What a strange book The Water Cure is.
It reads almost like a Sofia Coppola movie, especially The Beguiled. Girls on the cusp of womanhood spend long, languid days wandering around the home, exploring their inner dramas, wishing for something, something to happen but not quite ready for it.
Such is the case with Lia, Grace, and Sky, the daughters featured in The Water Cure. They spend their days rattling around a large and stately, but somewhat dilapidated house.
Pull the camera back for a more complete picture, though, and you see that these girls are the daughters of extremely protective parents. The parents warn them of the corruption into which the world has fallen, specifically, men. Men are predators, women their prey.
It is the parents’ job to protect their daughters within this isolated, barbed-wired, toxin-free haven they’ve created. Other women come from all around to be healed, too. The parents devise several different cures. The love cure. The iron cure. The fainting cure. The water cure.
Zoom out some more and add outside perspective and it’s easy to see that these “cures” are cult-like and abusive. The fainting cure involves sewing the girls into a sack and having them stay in a hut until they pass out. These daughters may be more prisoners than protected. And Grace, the eldest, is newly pregnant. With their father being the only man she’s ever encountered, how exactly do you think she got that way?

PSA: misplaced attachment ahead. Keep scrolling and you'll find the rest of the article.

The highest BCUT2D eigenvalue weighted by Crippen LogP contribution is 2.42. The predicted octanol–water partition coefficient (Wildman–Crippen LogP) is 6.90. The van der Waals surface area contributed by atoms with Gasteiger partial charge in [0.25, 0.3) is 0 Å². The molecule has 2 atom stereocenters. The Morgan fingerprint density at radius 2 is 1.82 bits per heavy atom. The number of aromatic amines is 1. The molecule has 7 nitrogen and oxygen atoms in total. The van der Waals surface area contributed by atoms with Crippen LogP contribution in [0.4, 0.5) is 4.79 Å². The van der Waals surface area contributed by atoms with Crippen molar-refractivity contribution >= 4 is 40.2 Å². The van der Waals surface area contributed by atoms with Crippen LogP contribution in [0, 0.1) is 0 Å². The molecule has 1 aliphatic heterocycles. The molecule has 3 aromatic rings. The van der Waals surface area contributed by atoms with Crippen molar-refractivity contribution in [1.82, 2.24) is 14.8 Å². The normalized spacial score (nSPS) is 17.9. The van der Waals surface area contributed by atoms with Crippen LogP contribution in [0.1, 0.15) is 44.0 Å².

When men wash up on the shore, near death and desperate for shelter, it throws Grace, Lia, and Sky’s life-long beliefs into question.
It’s a strange world that Sophie Mackintosh builds in The Water Cure; one which I’m not completely sure where to place.
It’s indeterminate in time. I think of it being in Victorian times, but then we hear of a woman with headphones. I have a hard time placing the daughters’ ages, and then am shocked to hear what they actually are. In several places throughout the book, I wonder if maybe the parents are right about the men and society, then am convinced they’re completely crazy.
It’s clever, what Mackintosh does in The Water Cure. She creates uncertainty by introducing the family without explaining them. She inserts snippets about the world without giving additional context or validity. Men are complex, refusing to fit in any of the oversimplified roles they’ve been prescribed.
The Water Cure is dreamy and nightmarish. Loving and hateful. Hopeful and despairing. It’s an unsettling, fascinating novel.
The Water Cure
Published January 2019